At first few at city hall or Miami's largest daily newspaper realized there was a mistake: The Herald wrote on June 25 that the Magic City was exempt, but didn't note legislators' claims the vote was a screwup. Then on July 13, a full month after the special session ended, the St. Pete Times published its story detailing the gaffe. The reaction from readers was swift. "We need to cut Miami off the peninsula and send the whole thing to Cuba," wrote one person. Commented another: "Shows you just what kind of idiots run this state. It's part of the reason people are leaving Florida."
Miami city Commissioner Tomás Regalado was also angry. "I had a fit when I heard about this," he says. "You cannot do this to the residents of the poorest and biggest city in Florida."
Regalado would like to know what the city shelled out to lobby the legislature on property tax reform. He plans to address the issue at this week's commission meeting. "I want to know how much of my money was spent to screw me," he fumes. "This belongs on Comedy Central."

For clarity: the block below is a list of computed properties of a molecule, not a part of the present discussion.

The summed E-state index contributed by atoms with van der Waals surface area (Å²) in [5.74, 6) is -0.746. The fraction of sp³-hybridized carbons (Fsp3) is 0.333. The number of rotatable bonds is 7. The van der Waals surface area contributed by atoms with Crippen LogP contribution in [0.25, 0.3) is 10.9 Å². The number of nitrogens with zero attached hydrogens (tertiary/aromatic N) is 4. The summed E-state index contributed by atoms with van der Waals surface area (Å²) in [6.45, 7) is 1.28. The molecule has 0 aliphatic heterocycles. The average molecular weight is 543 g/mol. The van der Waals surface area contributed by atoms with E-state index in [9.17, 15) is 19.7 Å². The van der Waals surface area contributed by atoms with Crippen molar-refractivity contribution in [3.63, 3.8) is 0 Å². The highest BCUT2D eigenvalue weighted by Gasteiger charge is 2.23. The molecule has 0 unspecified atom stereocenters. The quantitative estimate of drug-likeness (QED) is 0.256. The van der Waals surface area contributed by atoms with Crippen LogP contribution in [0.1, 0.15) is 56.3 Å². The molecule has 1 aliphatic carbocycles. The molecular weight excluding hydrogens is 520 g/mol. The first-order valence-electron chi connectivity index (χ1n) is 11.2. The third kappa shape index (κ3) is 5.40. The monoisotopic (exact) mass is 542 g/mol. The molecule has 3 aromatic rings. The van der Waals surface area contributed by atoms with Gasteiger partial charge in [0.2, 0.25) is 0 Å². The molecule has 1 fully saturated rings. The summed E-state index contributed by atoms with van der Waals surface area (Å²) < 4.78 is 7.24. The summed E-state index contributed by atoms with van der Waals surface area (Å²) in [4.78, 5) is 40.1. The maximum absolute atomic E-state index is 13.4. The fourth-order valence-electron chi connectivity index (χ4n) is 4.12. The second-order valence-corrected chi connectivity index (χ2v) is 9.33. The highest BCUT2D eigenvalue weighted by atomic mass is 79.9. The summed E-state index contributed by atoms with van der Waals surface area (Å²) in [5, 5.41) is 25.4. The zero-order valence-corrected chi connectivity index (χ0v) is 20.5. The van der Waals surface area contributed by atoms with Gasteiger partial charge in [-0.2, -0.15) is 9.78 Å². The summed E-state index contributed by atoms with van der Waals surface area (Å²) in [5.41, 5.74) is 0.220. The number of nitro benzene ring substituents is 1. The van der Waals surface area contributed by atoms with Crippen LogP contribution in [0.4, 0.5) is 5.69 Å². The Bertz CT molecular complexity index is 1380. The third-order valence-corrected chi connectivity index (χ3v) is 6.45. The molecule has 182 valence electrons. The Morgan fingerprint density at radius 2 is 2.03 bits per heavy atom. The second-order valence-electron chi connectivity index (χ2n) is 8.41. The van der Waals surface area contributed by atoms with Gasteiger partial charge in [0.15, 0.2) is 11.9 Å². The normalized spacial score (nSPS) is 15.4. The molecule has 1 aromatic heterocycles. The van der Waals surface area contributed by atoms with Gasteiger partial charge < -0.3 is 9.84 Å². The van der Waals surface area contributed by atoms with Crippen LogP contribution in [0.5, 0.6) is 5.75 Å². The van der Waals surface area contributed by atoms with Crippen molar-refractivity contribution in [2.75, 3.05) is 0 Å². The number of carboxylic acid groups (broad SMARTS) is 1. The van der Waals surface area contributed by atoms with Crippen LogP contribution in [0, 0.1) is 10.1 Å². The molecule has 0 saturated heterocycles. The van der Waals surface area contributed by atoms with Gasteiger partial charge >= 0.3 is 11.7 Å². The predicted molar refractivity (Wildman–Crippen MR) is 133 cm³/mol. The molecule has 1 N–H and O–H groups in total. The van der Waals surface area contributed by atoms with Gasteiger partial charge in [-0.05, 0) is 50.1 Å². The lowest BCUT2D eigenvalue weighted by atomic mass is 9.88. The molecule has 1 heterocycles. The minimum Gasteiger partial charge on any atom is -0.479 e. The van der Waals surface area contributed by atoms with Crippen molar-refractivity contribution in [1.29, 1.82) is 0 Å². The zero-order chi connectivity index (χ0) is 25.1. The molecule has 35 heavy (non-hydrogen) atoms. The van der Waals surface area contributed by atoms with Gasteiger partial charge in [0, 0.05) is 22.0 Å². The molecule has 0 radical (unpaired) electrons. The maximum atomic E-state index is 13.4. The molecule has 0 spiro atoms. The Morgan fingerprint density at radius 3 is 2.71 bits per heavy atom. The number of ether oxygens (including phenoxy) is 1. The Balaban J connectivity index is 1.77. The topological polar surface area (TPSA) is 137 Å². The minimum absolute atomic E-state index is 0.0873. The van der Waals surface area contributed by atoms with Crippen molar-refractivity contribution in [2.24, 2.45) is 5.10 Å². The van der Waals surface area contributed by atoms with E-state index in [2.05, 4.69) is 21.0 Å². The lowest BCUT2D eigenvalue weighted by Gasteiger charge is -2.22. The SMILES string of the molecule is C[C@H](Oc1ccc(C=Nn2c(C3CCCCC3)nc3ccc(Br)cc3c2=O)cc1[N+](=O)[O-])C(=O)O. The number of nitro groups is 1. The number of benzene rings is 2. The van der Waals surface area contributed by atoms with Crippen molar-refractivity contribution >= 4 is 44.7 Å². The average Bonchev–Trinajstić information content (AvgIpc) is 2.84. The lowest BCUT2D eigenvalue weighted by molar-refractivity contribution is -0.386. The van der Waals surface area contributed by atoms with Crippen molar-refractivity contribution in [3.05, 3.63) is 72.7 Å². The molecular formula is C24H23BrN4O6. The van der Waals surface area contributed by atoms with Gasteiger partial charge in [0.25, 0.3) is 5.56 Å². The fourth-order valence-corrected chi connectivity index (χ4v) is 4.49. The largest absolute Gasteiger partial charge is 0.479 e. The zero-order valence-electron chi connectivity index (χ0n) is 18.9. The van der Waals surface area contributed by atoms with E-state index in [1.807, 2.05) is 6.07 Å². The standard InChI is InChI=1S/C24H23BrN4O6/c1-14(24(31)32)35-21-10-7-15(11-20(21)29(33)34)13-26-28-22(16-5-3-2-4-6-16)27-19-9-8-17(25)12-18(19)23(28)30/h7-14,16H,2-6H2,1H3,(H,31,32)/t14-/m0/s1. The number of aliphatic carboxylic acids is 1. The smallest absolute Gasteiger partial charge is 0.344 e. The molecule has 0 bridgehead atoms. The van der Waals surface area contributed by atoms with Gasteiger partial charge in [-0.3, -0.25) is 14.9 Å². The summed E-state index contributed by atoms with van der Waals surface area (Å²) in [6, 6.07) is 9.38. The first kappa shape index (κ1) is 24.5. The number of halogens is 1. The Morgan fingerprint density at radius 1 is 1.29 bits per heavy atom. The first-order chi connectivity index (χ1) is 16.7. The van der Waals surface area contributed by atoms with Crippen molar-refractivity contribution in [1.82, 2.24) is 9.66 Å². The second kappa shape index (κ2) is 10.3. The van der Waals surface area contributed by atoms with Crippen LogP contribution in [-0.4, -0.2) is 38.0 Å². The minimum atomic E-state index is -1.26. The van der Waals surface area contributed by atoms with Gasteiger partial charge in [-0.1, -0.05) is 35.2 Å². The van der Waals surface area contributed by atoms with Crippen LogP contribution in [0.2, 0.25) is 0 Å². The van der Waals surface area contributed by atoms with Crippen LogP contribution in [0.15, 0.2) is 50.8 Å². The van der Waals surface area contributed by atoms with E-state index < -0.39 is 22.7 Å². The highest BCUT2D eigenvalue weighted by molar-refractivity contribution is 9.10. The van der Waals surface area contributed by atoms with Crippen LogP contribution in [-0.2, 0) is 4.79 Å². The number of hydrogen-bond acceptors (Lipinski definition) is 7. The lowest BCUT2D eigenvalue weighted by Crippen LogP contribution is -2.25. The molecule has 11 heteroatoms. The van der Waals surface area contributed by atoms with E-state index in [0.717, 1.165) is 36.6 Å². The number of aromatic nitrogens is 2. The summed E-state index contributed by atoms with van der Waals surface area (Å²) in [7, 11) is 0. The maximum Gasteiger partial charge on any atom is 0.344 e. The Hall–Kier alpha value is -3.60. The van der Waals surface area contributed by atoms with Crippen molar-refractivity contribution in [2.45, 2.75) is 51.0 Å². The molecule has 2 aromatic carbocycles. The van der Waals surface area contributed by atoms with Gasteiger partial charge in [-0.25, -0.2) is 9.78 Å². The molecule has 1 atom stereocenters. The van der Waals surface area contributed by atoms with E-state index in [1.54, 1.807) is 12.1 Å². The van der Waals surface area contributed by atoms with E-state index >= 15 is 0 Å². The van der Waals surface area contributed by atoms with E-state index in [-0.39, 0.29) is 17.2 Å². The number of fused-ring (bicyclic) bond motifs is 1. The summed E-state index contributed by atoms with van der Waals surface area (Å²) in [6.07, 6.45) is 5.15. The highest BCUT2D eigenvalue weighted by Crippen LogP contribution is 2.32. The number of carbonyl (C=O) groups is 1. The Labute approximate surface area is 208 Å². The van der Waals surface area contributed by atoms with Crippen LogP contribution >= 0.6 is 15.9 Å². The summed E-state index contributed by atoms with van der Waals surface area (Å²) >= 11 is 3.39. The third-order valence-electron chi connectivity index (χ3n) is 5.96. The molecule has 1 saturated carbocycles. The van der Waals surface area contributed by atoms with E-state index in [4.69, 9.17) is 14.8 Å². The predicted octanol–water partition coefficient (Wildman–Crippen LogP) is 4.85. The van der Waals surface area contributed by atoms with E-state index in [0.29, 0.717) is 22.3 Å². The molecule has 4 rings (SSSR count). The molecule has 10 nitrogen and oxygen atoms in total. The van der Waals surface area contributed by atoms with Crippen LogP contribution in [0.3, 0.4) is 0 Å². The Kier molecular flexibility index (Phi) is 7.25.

Miami Mayor Manny Diaz, who says he did not lobby for the exemption/mistake, was also surprised by the vote. He says tax relief will help people who own "$100 million buildings" more than the average Joe. "The rollback really affects government more than it helps the homeowner," he says.
Rubio vows to pressure Diaz and city commissioners to make additional cuts. The mayor's response: "He doesn't run the city. I do."
Whether or not Miami takes action, Rubio promises to "fix" the mistake during the upcoming legislative session. "It's easily correctable," he contends.
Homeowners in Miami — at least ones who have heard about the mistake — are disheartened by the news that property taxes likely won't fall. "It's disappointing, to say the least," says William Hopper, who bought his home in Morningside in 1984. "I think the politicians are sidestepping the whole issue."